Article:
'Not Your Firewall': Minority Voters Refuse To Be Token in Clinton Strategy Map
Pointing to Clinton's historic support for policies that expanded mass incarceration, author Michelle Alexander writes, "there is such a thing as a lesser evil, and Hillary is not it."
Hillary Clinton's allegedly formidable advantage among minority voters in South Carolina, Nevada, and elsewhere is being questioned—and tested—as people of color are increasingly coming forth to reject being treated as a political "firewall" for her campaign.
Following Clinton's significant loss to rival Bernie Sanders in New Hampshire on Tuesday night, campaign manager Robby Mook sent a memo to supporters suggesting that Clinton's "high levels of support in the African American and Hispanic communities" should all but guarantee her the Democratic nomination.
"It will be very difficult, if not impossible, for a Democrat to win the nomination without strong levels of support among African American and Hispanic voters," Mook wrote. "Hillary's high levels of support in the African American and Hispanic communities are well known. She has maintained a wide double digit lead over Sen. Sanders among minority voters in national surveys and in states where African American and Hispanic voters make up a large share of the electorate. That type of support was not created overnight; it has been forged over more than 40 years of fighting for and alongside communities of color. They know her, trust her and are excited about her candidacy."
The release of the memo spurred wide rebuke from voters, including New York Daily News columnist and Black Lives Matter activist Shaun King, who wrote online: "Hey Black & Latino voters, Did YOU get the Hillary memo asking you to save her campaign?"
King, who openly supports Sanders, has previously said that he "fundamentally reject[s]" the notion of an African American firewall and finds it "insulting on its face."
As the Huffington Post pointed out, others swiftly followed suit, specifically highlighting the former secretary of state's support of the 1994 crime bill passed during husband Bill Clinton's presidency.
— Tori Griffin (@torigriffin) February 10, 2016
@politicoroger tell hillary we are not her firewall we know it's not about Obama legacy it 3rd term Clinton presidency
— richdoll (@richdoll54) February 10, 2016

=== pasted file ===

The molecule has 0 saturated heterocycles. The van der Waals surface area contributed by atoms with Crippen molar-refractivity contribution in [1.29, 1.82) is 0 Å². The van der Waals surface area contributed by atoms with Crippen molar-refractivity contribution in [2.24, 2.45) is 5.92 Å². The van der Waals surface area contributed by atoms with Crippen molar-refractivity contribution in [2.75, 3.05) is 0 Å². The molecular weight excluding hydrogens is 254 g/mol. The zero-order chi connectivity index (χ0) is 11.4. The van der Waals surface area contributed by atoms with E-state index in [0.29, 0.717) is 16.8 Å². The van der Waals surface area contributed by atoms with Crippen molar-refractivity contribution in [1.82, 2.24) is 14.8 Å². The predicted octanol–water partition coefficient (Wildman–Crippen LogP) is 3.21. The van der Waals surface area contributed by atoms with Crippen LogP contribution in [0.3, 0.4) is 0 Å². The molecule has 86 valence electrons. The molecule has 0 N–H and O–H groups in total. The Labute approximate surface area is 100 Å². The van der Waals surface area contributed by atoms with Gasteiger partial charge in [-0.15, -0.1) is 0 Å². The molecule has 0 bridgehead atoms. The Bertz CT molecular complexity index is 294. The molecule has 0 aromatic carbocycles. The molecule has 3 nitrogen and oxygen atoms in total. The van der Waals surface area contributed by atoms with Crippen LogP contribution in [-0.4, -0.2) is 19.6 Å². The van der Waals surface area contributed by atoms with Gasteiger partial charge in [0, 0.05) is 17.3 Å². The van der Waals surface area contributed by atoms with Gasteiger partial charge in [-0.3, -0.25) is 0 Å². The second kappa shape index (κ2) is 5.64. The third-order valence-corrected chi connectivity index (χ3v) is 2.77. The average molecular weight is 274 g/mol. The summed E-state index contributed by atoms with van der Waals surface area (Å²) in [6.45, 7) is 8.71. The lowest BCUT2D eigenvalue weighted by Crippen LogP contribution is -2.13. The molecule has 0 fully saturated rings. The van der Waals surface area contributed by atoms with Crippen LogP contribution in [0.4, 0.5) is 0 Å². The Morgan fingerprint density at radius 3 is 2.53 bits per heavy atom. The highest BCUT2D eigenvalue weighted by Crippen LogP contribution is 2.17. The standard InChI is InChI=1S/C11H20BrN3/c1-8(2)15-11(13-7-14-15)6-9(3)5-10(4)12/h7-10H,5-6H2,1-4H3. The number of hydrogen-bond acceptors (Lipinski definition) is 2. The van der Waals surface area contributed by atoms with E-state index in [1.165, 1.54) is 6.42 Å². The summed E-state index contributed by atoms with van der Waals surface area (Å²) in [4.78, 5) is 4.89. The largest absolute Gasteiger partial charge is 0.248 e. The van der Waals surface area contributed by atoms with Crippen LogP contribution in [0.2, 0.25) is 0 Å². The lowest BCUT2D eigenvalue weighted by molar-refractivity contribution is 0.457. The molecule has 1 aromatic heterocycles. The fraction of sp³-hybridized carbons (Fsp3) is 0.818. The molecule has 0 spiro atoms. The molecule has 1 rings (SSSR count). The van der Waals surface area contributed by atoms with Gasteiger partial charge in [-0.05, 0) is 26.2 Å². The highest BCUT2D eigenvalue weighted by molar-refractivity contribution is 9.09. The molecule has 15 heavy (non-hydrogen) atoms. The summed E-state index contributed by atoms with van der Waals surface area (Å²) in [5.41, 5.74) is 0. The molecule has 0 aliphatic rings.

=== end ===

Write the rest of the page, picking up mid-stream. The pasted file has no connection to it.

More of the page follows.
— JadeinNM (@Jadeinnm) February 10, 2016
Meanwhile, Michelle Alexander, author of the groundbreaking book "The New Jim Crow," published a column in The Nation on Wednesday—titled Why Hillary Clinton Doesn’t Deserve the Black Vote—which directly questions the assumption that the black vote is "in her back pocket" as the primary season moves forward.
Pointing to Clinton's historic tough-on-crime stances as well as her support for policies that expanded mass incarceration, escalated the War on Drugs, and crippled the welfare system, Alexander writes that it seems black voters "are eager to get played again."
"If you listen closely here, you'll notice that Hillary Clinton is still singing the same old tune in a slightly different key," she continues. "She is arguing that we ought not be seduced by Bernie's rhetoric because we must be 'pragmatic,' 'face political realities,' and not get tempted to believe that we can fight for economic justice and win. When politicians start telling you that it is "unrealistic" to support candidates who want to build a movement for greater equality, fair wages, universal healthcare, and an end to corporate control of our political system, it's probably best to leave the room."
Alexander notes that "this is not an endorsement for Bernie Sanders," however, she adds that "there is such a thing as a lesser evil, and Hillary is not it."
On Wednesday, Sanders had breakfast with Rev. Al Sharpton, a leading figure in the African American community. The Daily Beast's Goldie Taylor notes that "by meeting with Sharpton at Sylvia’s Restaurant—the very place then-Sen. Barack Obama sat down with the preacher in 2008—Sanders is sending a message to Clinton forces: Don’t sleep."
In South Carolina, where as of January 21, Clinton held a 63 to 33 percent lead over Sanders, the senator from Vermont senator has proved himself increasingly capable of winning support from the state's sizable and influential black electorate.
What's more, as the Boston Globe reported this week, "He is airing ads on black radio stations about his record of fighting racism, from his college years to his career in the Senate, and in favor of criminal justice reform. His campaign is paying more than 100 black organizers $15 an hour—the national minimum wage he is advocating for—to go door to door. Half of his South Carolina team had previously worked on Barack Obama’s 2008 and 2012 campaigns."
Longtime state legislator Gilda Cobb-Hunter said, "What Sanders is doing here has forced the Clinton campaign to step up their game and understand that they cannot take the voters of this state for granted."